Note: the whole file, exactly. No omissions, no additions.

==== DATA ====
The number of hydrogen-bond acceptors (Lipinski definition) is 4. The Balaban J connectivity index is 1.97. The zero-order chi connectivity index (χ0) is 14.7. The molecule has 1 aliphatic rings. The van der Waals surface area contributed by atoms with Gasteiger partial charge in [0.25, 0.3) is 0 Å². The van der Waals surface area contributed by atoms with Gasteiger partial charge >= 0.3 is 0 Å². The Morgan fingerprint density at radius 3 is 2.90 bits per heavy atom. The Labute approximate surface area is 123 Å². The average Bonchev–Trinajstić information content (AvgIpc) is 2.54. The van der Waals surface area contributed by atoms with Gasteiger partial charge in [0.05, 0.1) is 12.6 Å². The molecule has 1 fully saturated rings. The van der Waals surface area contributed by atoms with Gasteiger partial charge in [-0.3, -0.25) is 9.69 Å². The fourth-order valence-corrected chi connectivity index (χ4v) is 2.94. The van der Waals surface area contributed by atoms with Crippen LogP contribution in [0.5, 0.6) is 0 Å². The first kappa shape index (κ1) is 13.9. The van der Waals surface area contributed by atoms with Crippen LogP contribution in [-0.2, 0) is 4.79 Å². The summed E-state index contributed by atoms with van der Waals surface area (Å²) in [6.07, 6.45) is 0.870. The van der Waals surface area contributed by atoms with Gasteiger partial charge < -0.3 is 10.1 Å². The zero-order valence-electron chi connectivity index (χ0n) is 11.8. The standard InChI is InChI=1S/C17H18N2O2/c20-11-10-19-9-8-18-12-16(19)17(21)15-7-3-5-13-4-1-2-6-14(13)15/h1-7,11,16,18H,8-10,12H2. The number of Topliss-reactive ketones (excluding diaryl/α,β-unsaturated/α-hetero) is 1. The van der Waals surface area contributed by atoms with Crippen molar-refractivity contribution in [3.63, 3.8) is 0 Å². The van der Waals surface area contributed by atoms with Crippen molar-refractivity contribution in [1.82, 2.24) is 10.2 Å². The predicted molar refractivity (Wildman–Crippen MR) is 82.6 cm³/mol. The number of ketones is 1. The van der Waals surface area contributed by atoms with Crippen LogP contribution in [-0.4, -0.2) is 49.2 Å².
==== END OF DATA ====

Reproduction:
The number of hydrogen-bond acceptors (Lipinski definition) is 4. The Balaban J connectivity index is 1.97. The zero-order chi connectivity index (χ0) is 14.7. The molecule has 1 aliphatic rings. The van der Waals surface area contributed by atoms with Gasteiger partial charge in [0.25, 0.3) is 0 Å². The van der Waals surface area contributed by atoms with Gasteiger partial charge >= 0.3 is 0 Å². The Morgan fingerprint density at radius 3 is 2.90 bits per heavy atom. The Labute approximate surface area is 123 Å². The average Bonchev–Trinajstić information content (AvgIpc) is 2.54. The van der Waals surface area contributed by atoms with Gasteiger partial charge in [0.05, 0.1) is 12.6 Å². The molecule has 1 fully saturated rings. The van der Waals surface area contributed by atoms with Gasteiger partial charge in [-0.3, -0.25) is 9.69 Å². The fourth-order valence-corrected chi connectivity index (χ4v) is 2.94. The van der Waals surface area contributed by atoms with Crippen LogP contribution in [0.5, 0.6) is 0 Å². The first kappa shape index (κ1) is 13.9. The van der Waals surface area contributed by atoms with Crippen LogP contribution in [-0.2, 0) is 4.79 Å². The summed E-state index contributed by atoms with van der Waals surface area (Å²) in [6.07, 6.45) is 0.870. The van der Waals surface area contributed by atoms with Gasteiger partial charge < -0.3 is 10.1 Å². The zero-order valence-electron chi connectivity index (χ0n) is 11.8. The standard InChI is InChI=1S/C17H18N2O2/c20-11-10-19-9-8-18-12-16(19)17(21)15-7-3-5-13-4-1-2-6-14(13)15/h1-7,11,16,18H,8-10,12H2. The number of Topliss-reactive ketones (excluding diaryl/α,β-unsaturated/α-hetero) is 1. The van der Waals surface area contributed by atoms with Crippen molar-refractivity contribution in [3.63, 3.8) is 0 Å². The van der Waals surface area contributed by atoms with Crippen molar-refractivity contribution in [1.82, 2.24) is 10.2 Å². The predicted molar refractivity (Wildman–Crippen MR) is 82.6 cm³/mol. The number of ketones is 1. The van der Waals surface area contributed by atoms with Crippen LogP contribution in [-0.4, -0.2) is 49.2 Å².